Some of the Complaints Might Be Valid, But the Timing Isn’t

In the wake of the domestic terrorist attack on YouTube’s headquarters on Tuesday, the public has been trying to make sense of what seems like constant horrors of gun violence in the U.S. This New York Times article discusses the motivations of the attacker and the narrative about YouTube’s treatment of advertisements and demonetization.

YouTubers can use the platform for basically any kind of creative content they want to make, and as the article pointed out, especially in its early days, censorship of content was pretty limited. Now, because of criticism of it’s lenience, the site’s been forced to remove videos considered controversial, too graphic, or offensive. The Times used the example of Logan Paul, a multi-million-follower obtaining YouTube star, who posted a video with close ups of a deceased suicide victim hanging from a tree in Japan.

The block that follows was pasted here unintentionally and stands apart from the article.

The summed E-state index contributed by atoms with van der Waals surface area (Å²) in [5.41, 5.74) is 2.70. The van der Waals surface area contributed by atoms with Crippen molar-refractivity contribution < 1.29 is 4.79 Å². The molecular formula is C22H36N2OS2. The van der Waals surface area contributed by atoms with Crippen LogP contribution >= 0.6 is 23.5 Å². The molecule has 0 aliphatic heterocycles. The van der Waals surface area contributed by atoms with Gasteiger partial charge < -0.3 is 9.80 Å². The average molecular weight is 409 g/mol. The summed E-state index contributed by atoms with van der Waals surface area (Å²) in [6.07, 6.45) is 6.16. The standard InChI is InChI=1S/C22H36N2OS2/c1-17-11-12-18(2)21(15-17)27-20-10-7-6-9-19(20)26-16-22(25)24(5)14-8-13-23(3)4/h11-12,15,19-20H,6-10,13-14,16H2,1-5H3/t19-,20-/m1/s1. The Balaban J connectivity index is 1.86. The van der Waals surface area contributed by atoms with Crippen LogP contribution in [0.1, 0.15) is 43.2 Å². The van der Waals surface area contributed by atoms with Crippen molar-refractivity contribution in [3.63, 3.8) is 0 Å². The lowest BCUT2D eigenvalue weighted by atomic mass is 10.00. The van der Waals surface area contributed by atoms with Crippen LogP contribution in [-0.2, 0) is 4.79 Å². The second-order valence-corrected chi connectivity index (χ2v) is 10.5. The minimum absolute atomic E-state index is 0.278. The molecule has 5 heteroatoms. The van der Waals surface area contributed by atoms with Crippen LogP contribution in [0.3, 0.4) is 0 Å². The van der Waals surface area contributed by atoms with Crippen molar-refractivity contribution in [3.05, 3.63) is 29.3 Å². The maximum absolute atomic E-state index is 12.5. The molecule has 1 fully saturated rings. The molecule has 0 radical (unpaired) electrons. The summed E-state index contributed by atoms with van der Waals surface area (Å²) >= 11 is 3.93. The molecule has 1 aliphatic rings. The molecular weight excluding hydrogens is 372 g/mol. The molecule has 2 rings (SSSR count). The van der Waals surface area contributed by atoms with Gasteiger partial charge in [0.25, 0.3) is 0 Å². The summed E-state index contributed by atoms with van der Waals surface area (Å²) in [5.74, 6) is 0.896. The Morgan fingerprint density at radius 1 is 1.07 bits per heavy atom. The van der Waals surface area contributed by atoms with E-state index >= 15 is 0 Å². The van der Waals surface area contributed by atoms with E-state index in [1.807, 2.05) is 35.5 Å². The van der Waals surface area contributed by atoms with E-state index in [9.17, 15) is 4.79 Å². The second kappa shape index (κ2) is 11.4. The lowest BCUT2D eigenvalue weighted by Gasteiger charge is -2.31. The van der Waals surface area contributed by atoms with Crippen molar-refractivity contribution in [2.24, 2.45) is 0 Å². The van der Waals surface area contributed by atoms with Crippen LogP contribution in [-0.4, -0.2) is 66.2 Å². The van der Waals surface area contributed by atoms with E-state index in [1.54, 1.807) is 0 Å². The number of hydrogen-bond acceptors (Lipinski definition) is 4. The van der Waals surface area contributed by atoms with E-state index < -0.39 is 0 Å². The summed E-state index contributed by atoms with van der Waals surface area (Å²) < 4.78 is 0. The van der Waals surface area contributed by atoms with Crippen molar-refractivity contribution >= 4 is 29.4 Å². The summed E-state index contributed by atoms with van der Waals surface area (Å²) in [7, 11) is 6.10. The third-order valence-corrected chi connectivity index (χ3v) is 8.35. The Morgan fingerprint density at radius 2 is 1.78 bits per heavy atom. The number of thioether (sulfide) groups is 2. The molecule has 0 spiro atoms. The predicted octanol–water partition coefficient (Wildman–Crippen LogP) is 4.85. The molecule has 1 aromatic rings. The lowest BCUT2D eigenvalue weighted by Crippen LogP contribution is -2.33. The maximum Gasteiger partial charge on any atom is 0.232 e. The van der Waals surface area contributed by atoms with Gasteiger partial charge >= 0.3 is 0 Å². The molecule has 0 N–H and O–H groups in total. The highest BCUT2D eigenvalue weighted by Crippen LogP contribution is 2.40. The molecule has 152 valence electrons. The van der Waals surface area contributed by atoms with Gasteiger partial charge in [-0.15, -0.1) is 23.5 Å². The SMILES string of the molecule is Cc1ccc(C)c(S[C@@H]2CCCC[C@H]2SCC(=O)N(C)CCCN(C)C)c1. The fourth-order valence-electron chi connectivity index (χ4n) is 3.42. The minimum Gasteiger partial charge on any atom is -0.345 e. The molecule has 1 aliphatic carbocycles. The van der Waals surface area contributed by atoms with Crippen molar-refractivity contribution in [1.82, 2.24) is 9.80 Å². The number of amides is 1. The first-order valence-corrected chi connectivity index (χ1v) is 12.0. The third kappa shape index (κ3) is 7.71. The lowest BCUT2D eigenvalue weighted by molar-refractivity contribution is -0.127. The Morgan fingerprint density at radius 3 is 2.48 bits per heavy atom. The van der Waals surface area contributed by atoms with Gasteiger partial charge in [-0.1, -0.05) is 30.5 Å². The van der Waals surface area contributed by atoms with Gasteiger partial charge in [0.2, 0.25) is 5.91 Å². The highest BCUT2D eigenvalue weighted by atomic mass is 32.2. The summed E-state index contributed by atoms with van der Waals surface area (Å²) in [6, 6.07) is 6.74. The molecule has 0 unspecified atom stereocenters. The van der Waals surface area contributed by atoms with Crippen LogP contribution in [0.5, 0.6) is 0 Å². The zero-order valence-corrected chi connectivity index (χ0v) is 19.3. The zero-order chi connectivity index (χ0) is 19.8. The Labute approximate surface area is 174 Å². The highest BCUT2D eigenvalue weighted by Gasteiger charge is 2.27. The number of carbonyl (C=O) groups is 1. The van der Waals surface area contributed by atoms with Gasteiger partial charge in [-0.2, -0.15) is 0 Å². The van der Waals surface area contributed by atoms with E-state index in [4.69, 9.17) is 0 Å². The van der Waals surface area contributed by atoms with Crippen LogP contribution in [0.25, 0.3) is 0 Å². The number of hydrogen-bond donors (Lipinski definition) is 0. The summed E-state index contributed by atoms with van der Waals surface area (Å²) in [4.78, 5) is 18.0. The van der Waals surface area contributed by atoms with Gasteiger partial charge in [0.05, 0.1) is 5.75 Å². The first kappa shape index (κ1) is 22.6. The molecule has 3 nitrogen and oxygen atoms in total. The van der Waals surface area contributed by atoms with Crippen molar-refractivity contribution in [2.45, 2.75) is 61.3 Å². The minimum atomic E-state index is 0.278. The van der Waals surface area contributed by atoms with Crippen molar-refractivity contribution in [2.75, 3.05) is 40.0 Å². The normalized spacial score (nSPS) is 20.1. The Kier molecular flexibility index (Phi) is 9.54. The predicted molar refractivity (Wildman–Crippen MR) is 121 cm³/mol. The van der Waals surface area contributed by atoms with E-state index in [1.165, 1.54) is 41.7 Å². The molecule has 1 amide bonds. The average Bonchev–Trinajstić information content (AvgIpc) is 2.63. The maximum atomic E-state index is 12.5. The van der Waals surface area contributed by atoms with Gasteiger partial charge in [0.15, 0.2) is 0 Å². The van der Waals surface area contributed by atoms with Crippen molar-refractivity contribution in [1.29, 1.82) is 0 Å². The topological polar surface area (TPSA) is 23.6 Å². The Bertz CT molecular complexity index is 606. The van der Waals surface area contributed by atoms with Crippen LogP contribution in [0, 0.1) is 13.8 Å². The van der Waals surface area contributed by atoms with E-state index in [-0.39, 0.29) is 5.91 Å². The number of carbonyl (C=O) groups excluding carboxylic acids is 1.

Many YouTubers, Nasim Najafi Aghdam included, expressed grievances for YouTube using demonetization as a punishment to those whose content didn’t align with with their values. YouTube has been known to take down ads for anti-semitic videos, racist and discriminatory ones, and overly sexual videos more so in the past year. Yet, the argument lies in that they cherry pick the content they want to support (i.e. sexual pop songs never get demonetized but a workout video featuring a woman might).

These grievances are something to consider, as are the rights of YouTubers, if one wants to argue the rights they could have as content creators. However, doing so through the medium of a violent shooter seems inappropriate and disrespectful to tragic events caused by gun violence. Right now, YouTube should take the time to heal after its attack, and consider policy later.